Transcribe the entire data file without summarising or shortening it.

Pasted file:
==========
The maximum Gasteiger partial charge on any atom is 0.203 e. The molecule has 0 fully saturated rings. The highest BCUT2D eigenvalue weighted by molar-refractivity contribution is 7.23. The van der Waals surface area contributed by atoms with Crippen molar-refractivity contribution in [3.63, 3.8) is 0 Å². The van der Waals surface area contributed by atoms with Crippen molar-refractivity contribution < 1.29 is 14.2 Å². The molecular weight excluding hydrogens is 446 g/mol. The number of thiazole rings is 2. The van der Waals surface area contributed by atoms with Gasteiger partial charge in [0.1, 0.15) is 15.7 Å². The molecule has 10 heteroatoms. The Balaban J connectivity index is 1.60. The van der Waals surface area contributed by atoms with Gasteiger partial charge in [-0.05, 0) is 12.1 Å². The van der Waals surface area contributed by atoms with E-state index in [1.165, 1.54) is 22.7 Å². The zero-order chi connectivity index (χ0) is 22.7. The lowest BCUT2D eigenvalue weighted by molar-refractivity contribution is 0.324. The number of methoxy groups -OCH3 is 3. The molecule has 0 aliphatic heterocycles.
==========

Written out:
The maximum Gasteiger partial charge on any atom is 0.203 e. The molecule has 0 fully saturated rings. The highest BCUT2D eigenvalue weighted by molar-refractivity contribution is 7.23. The van der Waals surface area contributed by atoms with Crippen molar-refractivity contribution in [3.63, 3.8) is 0 Å². The van der Waals surface area contributed by atoms with Crippen molar-refractivity contribution < 1.29 is 14.2 Å². The molecular weight excluding hydrogens is 446 g/mol. The number of thiazole rings is 2. The van der Waals surface area contributed by atoms with Gasteiger partial charge in [0.1, 0.15) is 15.7 Å². The molecule has 10 heteroatoms. The Balaban J connectivity index is 1.60. The van der Waals surface area contributed by atoms with Gasteiger partial charge in [-0.05, 0) is 12.1 Å². The van der Waals surface area contributed by atoms with E-state index in [1.165, 1.54) is 22.7 Å². The zero-order chi connectivity index (χ0) is 22.7. The lowest BCUT2D eigenvalue weighted by molar-refractivity contribution is 0.324. The number of methoxy groups -OCH3 is 3. The molecule has 0 aliphatic heterocycles.